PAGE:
I'll be back with more next week, here are the previous editions if you're interested: Vol.1 - Vol.2 - Vol.3 - Vol.4 - Vol.5 

Thursday, October 13, 2016

Lambic Jazz Vol.5

Oud Beersel Geuze LambicI'm running a little behind schedule, last night I did get to some lambic and jazz but I'm only just getting to write about it now.

Steve Coleman & the Council of Balance: Synovial Joints (PI). A few years back I used to listen Coleman's albums on a fairly regular basis at the library, but I haven't really heard anything after his solo saxophone album Invisible Paths. The factor that swayed my choice this time around was the ensemble size. I don't associate Coleman's music with a large ensemble (approximately 19 or 20 piece) and there were some surprises for me. It was not nearly as dense I imagined and led to quite a light feel at times with a floaty buoyancy.  A contributing factor may have been that the drums were less busy than on some of his other projects. I like the way that he managed the weight and balance of the ensemble sound and texture well balanced ensemble, although the album is a little static and same-y dynamic-wise. (a criticism that can be lobbed at a lot of music... mine included).

In general the writing grabbed me more than the soloists - of whom Coleman is the dominant voice throughout (other contributors include Jonathan Finlayson, David Bryant, Miles Okazaki and Maria Grand). Maybe it's not the place to start if you are new to Steve Coleman (check out some of his small group work), but definitely recommended for those interested in large ensembles and jazz composition.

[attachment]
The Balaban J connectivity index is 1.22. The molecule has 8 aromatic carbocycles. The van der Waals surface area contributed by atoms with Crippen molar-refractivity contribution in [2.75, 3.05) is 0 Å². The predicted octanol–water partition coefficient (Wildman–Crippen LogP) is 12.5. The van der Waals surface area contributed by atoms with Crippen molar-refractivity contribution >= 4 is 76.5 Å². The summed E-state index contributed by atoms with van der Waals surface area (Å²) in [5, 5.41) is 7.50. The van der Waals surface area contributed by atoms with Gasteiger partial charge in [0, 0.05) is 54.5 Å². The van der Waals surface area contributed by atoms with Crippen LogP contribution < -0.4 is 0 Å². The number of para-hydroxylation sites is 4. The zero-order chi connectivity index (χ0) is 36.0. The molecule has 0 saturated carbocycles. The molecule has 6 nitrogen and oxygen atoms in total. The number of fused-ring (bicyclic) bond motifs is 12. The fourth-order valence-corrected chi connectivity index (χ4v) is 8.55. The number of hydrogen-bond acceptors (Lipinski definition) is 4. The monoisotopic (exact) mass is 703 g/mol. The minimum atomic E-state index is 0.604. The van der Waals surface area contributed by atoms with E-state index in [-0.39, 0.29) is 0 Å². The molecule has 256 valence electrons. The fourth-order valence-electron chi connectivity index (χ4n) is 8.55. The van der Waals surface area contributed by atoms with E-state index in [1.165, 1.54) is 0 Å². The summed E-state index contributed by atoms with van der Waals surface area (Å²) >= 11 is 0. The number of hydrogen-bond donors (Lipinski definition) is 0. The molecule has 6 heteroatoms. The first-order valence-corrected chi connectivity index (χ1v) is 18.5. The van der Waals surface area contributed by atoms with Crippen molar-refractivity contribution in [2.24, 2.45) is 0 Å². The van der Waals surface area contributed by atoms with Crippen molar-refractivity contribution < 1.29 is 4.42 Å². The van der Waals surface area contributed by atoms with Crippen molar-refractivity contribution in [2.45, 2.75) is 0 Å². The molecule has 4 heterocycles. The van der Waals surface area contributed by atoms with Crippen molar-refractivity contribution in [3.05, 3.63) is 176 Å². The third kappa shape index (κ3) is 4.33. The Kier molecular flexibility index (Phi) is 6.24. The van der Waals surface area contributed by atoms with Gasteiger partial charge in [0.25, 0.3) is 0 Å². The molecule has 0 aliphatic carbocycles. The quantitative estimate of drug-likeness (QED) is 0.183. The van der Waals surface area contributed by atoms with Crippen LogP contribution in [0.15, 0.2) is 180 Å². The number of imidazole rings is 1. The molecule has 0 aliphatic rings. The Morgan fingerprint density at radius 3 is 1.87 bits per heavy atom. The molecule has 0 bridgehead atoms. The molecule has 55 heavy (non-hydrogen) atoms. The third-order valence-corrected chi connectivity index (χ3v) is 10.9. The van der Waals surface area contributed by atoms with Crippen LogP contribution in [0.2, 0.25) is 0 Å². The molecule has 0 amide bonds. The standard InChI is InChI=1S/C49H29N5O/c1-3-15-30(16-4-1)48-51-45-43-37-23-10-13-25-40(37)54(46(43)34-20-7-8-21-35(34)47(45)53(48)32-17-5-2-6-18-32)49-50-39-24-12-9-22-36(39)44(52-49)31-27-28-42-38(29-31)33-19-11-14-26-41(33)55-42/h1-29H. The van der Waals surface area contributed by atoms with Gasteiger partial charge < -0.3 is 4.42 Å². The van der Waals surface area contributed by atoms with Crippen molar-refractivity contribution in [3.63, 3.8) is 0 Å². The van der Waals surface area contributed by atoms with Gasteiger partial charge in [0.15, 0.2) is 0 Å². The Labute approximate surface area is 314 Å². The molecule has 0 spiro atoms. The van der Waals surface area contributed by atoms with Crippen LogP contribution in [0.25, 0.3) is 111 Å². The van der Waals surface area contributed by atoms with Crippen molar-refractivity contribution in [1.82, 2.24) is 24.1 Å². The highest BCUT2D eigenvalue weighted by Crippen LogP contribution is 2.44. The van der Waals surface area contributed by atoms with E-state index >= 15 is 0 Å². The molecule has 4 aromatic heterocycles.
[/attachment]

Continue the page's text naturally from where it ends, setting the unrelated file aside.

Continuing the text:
Last night's listening was accompanied by Oud Beersel's Oude Geuze Ale. I may need to grab a couple more Lambics to carry this series through to the end of the semester.

Also pictured is Robert E. Sweet's Music Universe, Music Mind: Revisiting the Creative Music Studio, that I started reading this morning. Earlier in the year I noticed that there were a couple of 3 disc sets that had been released from the Creative Music Studio workshops. I wouldn't mind checking them out some time.

I picked up Synovial Joints on Monday night at Constellation at the Steve Coleman and Five Elements gig. This had been on the calendar for a while and I enjoyed getting out to some live music (I've been pretty slack this year) and of the venues I've been to in Chicago, Constellation is my favorite. This edition of Five Elements is comprised of  Steve Coleman (as, perc, vocal), Jonathan Finlayson (trpt, per), Kokayi (vocals), Anthony Tidd (bass), Sean Rickman (drums), and I have to say I enjoyed this gig more than the last time I heard the Five Elements (albeit with a slightly different line-up) a couple of years ago. I'm still not convinced by Finlayson. I'm not sure what it is exactly... intent maybe. The others in the group are very much, "here it is!" but sometimes I feel Finlayson is more, "is it here?" He seems like the odd one out at times. In saying that, I though he played much better than when I heard him with Coleman at the Chicago Cultural Center mentioned above. I enjoyed the effortlessness of Tidd on bass and Kokayi's vocals were the surprise package for me -great energy and he fit into the group sound well. It should be noted that they played one 2 hour set plus an encore - not bad!